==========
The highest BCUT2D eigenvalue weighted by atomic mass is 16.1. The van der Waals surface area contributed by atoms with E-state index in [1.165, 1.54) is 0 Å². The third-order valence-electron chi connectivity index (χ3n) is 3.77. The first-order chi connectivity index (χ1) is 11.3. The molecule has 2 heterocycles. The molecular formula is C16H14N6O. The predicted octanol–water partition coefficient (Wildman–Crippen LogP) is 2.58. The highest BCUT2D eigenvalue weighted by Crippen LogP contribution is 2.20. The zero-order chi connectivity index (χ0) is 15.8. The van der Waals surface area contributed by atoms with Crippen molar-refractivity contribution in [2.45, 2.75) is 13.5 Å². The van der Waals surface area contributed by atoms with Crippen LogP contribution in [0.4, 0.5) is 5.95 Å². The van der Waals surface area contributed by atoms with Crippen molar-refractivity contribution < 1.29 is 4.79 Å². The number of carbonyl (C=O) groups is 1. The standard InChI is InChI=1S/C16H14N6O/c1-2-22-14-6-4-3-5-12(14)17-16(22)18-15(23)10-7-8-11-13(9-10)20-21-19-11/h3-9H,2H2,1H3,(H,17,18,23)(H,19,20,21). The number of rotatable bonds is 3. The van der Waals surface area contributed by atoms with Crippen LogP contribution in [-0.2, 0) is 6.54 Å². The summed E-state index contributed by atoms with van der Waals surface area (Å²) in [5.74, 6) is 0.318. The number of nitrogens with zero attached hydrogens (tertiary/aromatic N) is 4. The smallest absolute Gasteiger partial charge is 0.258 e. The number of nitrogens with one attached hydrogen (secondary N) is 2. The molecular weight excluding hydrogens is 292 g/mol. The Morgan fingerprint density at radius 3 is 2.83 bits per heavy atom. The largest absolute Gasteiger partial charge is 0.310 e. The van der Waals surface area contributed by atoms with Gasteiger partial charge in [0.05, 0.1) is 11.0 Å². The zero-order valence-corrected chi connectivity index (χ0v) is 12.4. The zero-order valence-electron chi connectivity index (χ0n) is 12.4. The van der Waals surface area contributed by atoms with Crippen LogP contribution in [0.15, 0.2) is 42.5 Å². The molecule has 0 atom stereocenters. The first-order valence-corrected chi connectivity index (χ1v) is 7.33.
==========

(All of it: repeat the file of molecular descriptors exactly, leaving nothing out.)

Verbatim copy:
The highest BCUT2D eigenvalue weighted by atomic mass is 16.1. The van der Waals surface area contributed by atoms with E-state index in [1.165, 1.54) is 0 Å². The third-order valence-electron chi connectivity index (χ3n) is 3.77. The first-order chi connectivity index (χ1) is 11.3. The molecule has 2 heterocycles. The molecular formula is C16H14N6O. The predicted octanol–water partition coefficient (Wildman–Crippen LogP) is 2.58. The highest BCUT2D eigenvalue weighted by Crippen LogP contribution is 2.20. The zero-order chi connectivity index (χ0) is 15.8. The van der Waals surface area contributed by atoms with Crippen molar-refractivity contribution in [2.45, 2.75) is 13.5 Å². The van der Waals surface area contributed by atoms with Crippen LogP contribution in [0.4, 0.5) is 5.95 Å². The van der Waals surface area contributed by atoms with Crippen molar-refractivity contribution < 1.29 is 4.79 Å². The number of carbonyl (C=O) groups is 1. The standard InChI is InChI=1S/C16H14N6O/c1-2-22-14-6-4-3-5-12(14)17-16(22)18-15(23)10-7-8-11-13(9-10)20-21-19-11/h3-9H,2H2,1H3,(H,17,18,23)(H,19,20,21). The number of rotatable bonds is 3. The van der Waals surface area contributed by atoms with Crippen LogP contribution in [-0.2, 0) is 6.54 Å². The summed E-state index contributed by atoms with van der Waals surface area (Å²) in [5.74, 6) is 0.318. The number of nitrogens with zero attached hydrogens (tertiary/aromatic N) is 4. The smallest absolute Gasteiger partial charge is 0.258 e. The number of nitrogens with one attached hydrogen (secondary N) is 2. The molecular weight excluding hydrogens is 292 g/mol. The Morgan fingerprint density at radius 3 is 2.83 bits per heavy atom. The largest absolute Gasteiger partial charge is 0.310 e. The van der Waals surface area contributed by atoms with Gasteiger partial charge in [0.05, 0.1) is 11.0 Å². The zero-order valence-corrected chi connectivity index (χ0v) is 12.4. The zero-order valence-electron chi connectivity index (χ0n) is 12.4. The van der Waals surface area contributed by atoms with Crippen LogP contribution in [0.15, 0.2) is 42.5 Å². The molecule has 0 atom stereocenters. The first-order valence-corrected chi connectivity index (χ1v) is 7.33.